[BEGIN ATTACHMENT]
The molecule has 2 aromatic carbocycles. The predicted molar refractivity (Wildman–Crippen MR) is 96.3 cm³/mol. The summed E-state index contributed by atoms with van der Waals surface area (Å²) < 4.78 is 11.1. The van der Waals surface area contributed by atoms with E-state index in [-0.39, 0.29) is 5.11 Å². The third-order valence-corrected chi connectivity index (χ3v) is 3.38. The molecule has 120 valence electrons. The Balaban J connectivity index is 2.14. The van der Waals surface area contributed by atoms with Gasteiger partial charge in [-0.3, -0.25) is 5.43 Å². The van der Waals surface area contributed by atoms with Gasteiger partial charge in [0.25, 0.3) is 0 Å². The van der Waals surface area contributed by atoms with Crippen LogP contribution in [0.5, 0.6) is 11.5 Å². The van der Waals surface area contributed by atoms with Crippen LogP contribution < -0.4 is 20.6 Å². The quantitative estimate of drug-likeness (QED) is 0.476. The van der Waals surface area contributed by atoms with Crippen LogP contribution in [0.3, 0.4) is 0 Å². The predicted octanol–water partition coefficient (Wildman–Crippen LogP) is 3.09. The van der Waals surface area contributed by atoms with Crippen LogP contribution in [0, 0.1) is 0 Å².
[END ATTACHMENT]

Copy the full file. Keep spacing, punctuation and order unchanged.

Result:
The molecule has 2 aromatic carbocycles. The predicted molar refractivity (Wildman–Crippen MR) is 96.3 cm³/mol. The summed E-state index contributed by atoms with van der Waals surface area (Å²) < 4.78 is 11.1. The van der Waals surface area contributed by atoms with E-state index in [-0.39, 0.29) is 5.11 Å². The third-order valence-corrected chi connectivity index (χ3v) is 3.38. The molecule has 120 valence electrons. The Balaban J connectivity index is 2.14. The van der Waals surface area contributed by atoms with Gasteiger partial charge in [-0.3, -0.25) is 5.43 Å². The van der Waals surface area contributed by atoms with Gasteiger partial charge in [0.25, 0.3) is 0 Å². The van der Waals surface area contributed by atoms with Crippen LogP contribution in [0.5, 0.6) is 11.5 Å². The van der Waals surface area contributed by atoms with Crippen LogP contribution < -0.4 is 20.6 Å². The quantitative estimate of drug-likeness (QED) is 0.476. The van der Waals surface area contributed by atoms with Crippen LogP contribution in [0.3, 0.4) is 0 Å². The predicted octanol–water partition coefficient (Wildman–Crippen LogP) is 3.09. The van der Waals surface area contributed by atoms with Crippen LogP contribution in [0, 0.1) is 0 Å².